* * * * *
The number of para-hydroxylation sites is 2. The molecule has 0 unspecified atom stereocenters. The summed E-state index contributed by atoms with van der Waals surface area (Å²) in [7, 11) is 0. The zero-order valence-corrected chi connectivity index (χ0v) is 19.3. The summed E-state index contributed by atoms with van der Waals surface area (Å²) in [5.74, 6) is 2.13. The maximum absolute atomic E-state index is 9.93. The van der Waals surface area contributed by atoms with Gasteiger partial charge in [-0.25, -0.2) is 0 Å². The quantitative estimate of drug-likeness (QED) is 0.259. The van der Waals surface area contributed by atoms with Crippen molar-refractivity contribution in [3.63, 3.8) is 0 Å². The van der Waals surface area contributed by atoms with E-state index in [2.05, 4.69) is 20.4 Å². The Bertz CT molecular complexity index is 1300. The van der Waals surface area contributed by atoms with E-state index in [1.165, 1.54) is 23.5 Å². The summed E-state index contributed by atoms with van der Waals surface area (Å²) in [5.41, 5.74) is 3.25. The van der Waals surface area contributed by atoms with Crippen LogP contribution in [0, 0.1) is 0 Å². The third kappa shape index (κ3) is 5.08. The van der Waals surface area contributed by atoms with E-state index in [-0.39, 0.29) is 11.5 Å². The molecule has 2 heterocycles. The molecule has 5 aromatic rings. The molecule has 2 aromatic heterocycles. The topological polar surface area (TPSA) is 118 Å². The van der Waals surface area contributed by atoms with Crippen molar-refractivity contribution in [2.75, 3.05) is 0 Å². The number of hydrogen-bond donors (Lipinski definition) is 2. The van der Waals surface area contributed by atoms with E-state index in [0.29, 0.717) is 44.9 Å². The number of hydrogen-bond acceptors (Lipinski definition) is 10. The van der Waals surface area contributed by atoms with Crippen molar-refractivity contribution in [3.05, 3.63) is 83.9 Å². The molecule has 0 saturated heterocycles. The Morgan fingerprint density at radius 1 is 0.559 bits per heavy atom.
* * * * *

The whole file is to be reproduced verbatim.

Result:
The number of para-hydroxylation sites is 2. The molecule has 0 unspecified atom stereocenters. The summed E-state index contributed by atoms with van der Waals surface area (Å²) in [7, 11) is 0. The zero-order valence-corrected chi connectivity index (χ0v) is 19.3. The summed E-state index contributed by atoms with van der Waals surface area (Å²) in [5.74, 6) is 2.13. The maximum absolute atomic E-state index is 9.93. The van der Waals surface area contributed by atoms with Gasteiger partial charge in [-0.25, -0.2) is 0 Å². The quantitative estimate of drug-likeness (QED) is 0.259. The van der Waals surface area contributed by atoms with Crippen molar-refractivity contribution in [3.63, 3.8) is 0 Å². The van der Waals surface area contributed by atoms with E-state index in [2.05, 4.69) is 20.4 Å². The Bertz CT molecular complexity index is 1300. The van der Waals surface area contributed by atoms with E-state index in [1.165, 1.54) is 23.5 Å². The summed E-state index contributed by atoms with van der Waals surface area (Å²) in [5.41, 5.74) is 3.25. The van der Waals surface area contributed by atoms with Crippen LogP contribution in [0, 0.1) is 0 Å². The third kappa shape index (κ3) is 5.08. The van der Waals surface area contributed by atoms with E-state index in [-0.39, 0.29) is 11.5 Å². The molecule has 2 heterocycles. The molecule has 5 aromatic rings. The molecule has 2 aromatic heterocycles. The topological polar surface area (TPSA) is 118 Å². The van der Waals surface area contributed by atoms with Crippen molar-refractivity contribution in [2.75, 3.05) is 0 Å². The number of hydrogen-bond donors (Lipinski definition) is 2. The van der Waals surface area contributed by atoms with E-state index in [0.29, 0.717) is 44.9 Å². The number of hydrogen-bond acceptors (Lipinski definition) is 10. The van der Waals surface area contributed by atoms with Crippen molar-refractivity contribution in [3.05, 3.63) is 83.9 Å². The molecule has 0 saturated heterocycles. The Morgan fingerprint density at radius 1 is 0.559 bits per heavy atom.